[Ambassadors] New Project: Blur

David Nalley david at gnsa.us
Mon Jul 13 00:33:51 UTC 2009

On Sun, Jul 12, 2009 at 6:12 PM, Braden Faulkner<bradenflknr at gmail.com> wrote:
> On Jul 12, 2009, at 5:55 PM, "Mathieu Bridon (bochecha)"
> <bochecha at fedoraproject.org> wrote:
>> Hi,
>>> I was thinking of Linux as a whole the other day. I thought that Linux
>>> might
>>> be to fragmented. So, I started a project called "Blur". It's a project
>>> about collaberating with other Linux distros and groups.
>>> Let me know what you guys think.
>>> http://www.fedoraproject.org/wiki/blur
>> So the goal is to « stop the fragmentation between the different Linux
>> communities and to initiate a collaborative whole effort between
>> distributions and the entire Linux community »
>> The project is still in the rough stage of planning.
>> What do you mean ? On technical points ? On something else ?
> Well, sometimes distros often reivent the wheel on certain items. Also, it
> can be confusing to new users to choose a distro that works for them.
>> What concrete actions do you have in mind ?
> As for action, I'm thinking of a site that can easily allow for ideas to be
> cross referanced that it not specific to any distro. So, it makes a better
> Linux, as a whole. Perhaps, even a distro alliance.
>> Right now, I can't think anything about this project, as it doesn't
>> even seem to be defined :-/
> We are still planning and coming up with ideas.
>> On the other hand, we are already collaborating with other
>> distributions. Developers from different distributions are working
>> together on upstream projects like the kernel for example. Last week I
>> was at a FOSS event in France, and I was during the whole week with
>> members of other communities (Ubuntu, Mandriva, ArchLinux, etc.). We
>> discussed about common release parties, shops, etc... (we even got
>> drunk all together :)
>> Anyway, could you explain a bit more what is this project ?
> I agree, the project isn't quite clear but, basically it wants to give Linux
> as a whole a stronger unified image to the general public, without confusing
> them.
> Best Regards,
> - helofromseattle
>> Best regards,
>> ----------
>> Mathieu Bridon (bochecha)
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So a couple of comments.
I think from the standpoint of accomplishing your stated goals the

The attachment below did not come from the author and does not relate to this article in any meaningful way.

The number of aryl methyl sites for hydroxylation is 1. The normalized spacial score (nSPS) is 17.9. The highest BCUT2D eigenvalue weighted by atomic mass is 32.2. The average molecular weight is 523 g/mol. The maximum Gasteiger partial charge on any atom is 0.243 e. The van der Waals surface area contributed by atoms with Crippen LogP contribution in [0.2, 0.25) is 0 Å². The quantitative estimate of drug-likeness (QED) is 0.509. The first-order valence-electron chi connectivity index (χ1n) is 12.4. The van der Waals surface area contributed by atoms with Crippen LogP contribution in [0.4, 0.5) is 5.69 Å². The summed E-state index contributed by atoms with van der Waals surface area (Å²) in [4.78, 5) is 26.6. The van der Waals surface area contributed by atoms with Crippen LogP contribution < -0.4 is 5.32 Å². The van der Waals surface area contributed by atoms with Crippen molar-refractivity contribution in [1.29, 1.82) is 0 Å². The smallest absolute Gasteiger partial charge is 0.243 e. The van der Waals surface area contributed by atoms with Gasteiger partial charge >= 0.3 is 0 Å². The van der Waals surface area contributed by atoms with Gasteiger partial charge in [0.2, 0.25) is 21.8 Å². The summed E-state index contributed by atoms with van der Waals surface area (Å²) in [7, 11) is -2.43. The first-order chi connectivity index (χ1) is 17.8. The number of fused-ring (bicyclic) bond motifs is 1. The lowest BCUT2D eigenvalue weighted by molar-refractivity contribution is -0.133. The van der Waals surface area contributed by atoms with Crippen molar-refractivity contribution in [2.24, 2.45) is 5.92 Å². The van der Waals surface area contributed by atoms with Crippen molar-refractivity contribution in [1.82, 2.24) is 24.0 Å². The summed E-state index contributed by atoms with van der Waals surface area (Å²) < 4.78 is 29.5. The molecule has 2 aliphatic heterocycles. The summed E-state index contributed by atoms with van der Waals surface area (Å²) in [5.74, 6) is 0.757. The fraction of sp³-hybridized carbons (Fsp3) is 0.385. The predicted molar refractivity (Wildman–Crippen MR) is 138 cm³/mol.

best way to do so is to work upstream. Comparatively, very little of
what a user touches in a distribution comes from the distribution
itself. Gnome comes Gnome, KDE from KDE, etc. The real problem is that
people go and make changes, or patch things, and don't share that
upstream. I am thrilled that Fedora has specific guidelines requiring
that patches to packages be offered upstream, and I think it sets us
I think that Greg Kroah-Hartmann's keynote speech at Linux Plumbers
Conference (it's on google video) should be mandatory viewing because
it far better describes the problem I do a poor job of illustrating in
the next sentences.
The problem that I believe you are seeing is that various
distributions run different versions, and a number of distributions
change the defaults in a given application or desktop environment.
So for instance, the RHEL5 desktop experience will never be what the
Fedora 11 desktop experience is.

Another important thing to think about is 'itches'
A number of F/LOSS projects started, or are going down the path they
are due to itches that developers needed to scratch.
To give you an example - AIUI gnote was written to avoid the
relatively large size increase in livecd images caused by Tomboy. They
are essentially identical implementations written in different
Those itches and subsequent scratching are very important, trying to
make things one size fits all rarely makes those itches go away.

Those differences that you see are because the distributions have very
different goals.
Fedora, for instance, seeks to provide the best of free software, right now.
RHEL, seeks to provide 7 years of API/ABI stability that they support

Differences are a good thing - it means we can take advantage of each
others differing work and experiences.

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